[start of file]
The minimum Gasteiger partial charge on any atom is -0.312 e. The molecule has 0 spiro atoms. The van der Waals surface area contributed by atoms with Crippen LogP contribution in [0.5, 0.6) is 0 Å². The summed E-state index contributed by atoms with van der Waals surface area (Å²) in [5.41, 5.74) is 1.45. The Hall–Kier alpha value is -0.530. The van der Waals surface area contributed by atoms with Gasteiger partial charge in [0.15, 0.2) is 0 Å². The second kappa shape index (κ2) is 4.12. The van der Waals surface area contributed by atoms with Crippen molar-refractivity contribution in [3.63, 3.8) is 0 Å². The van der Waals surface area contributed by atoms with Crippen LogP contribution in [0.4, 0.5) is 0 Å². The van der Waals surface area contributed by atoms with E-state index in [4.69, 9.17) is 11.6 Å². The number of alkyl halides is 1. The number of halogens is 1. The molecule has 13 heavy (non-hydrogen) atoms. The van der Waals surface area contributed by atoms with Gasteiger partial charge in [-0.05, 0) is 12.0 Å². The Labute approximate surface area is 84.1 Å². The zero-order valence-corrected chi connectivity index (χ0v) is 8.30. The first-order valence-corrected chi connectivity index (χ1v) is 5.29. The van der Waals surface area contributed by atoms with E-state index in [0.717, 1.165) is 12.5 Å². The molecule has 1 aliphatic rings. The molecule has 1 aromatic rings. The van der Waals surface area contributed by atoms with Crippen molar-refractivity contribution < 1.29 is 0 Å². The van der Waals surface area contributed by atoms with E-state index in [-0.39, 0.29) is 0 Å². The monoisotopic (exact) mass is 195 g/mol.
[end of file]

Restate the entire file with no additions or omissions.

The minimum Gasteiger partial charge on any atom is -0.312 e. The molecule has 0 spiro atoms. The van der Waals surface area contributed by atoms with Crippen LogP contribution in [0.5, 0.6) is 0 Å². The summed E-state index contributed by atoms with van der Waals surface area (Å²) in [5.41, 5.74) is 1.45. The Hall–Kier alpha value is -0.530. The van der Waals surface area contributed by atoms with Gasteiger partial charge in [0.15, 0.2) is 0 Å². The second kappa shape index (κ2) is 4.12. The van der Waals surface area contributed by atoms with Crippen molar-refractivity contribution in [3.63, 3.8) is 0 Å². The van der Waals surface area contributed by atoms with Crippen LogP contribution in [0.4, 0.5) is 0 Å². The van der Waals surface area contributed by atoms with E-state index in [4.69, 9.17) is 11.6 Å². The number of alkyl halides is 1. The number of halogens is 1. The molecule has 13 heavy (non-hydrogen) atoms. The van der Waals surface area contributed by atoms with Gasteiger partial charge in [-0.05, 0) is 12.0 Å². The Labute approximate surface area is 84.1 Å². The zero-order valence-corrected chi connectivity index (χ0v) is 8.30. The first-order valence-corrected chi connectivity index (χ1v) is 5.29. The van der Waals surface area contributed by atoms with E-state index in [0.717, 1.165) is 12.5 Å². The molecule has 1 aliphatic rings. The molecule has 1 aromatic rings. The van der Waals surface area contributed by atoms with Crippen molar-refractivity contribution < 1.29 is 0 Å². The van der Waals surface area contributed by atoms with E-state index in [-0.39, 0.29) is 0 Å². The monoisotopic (exact) mass is 195 g/mol.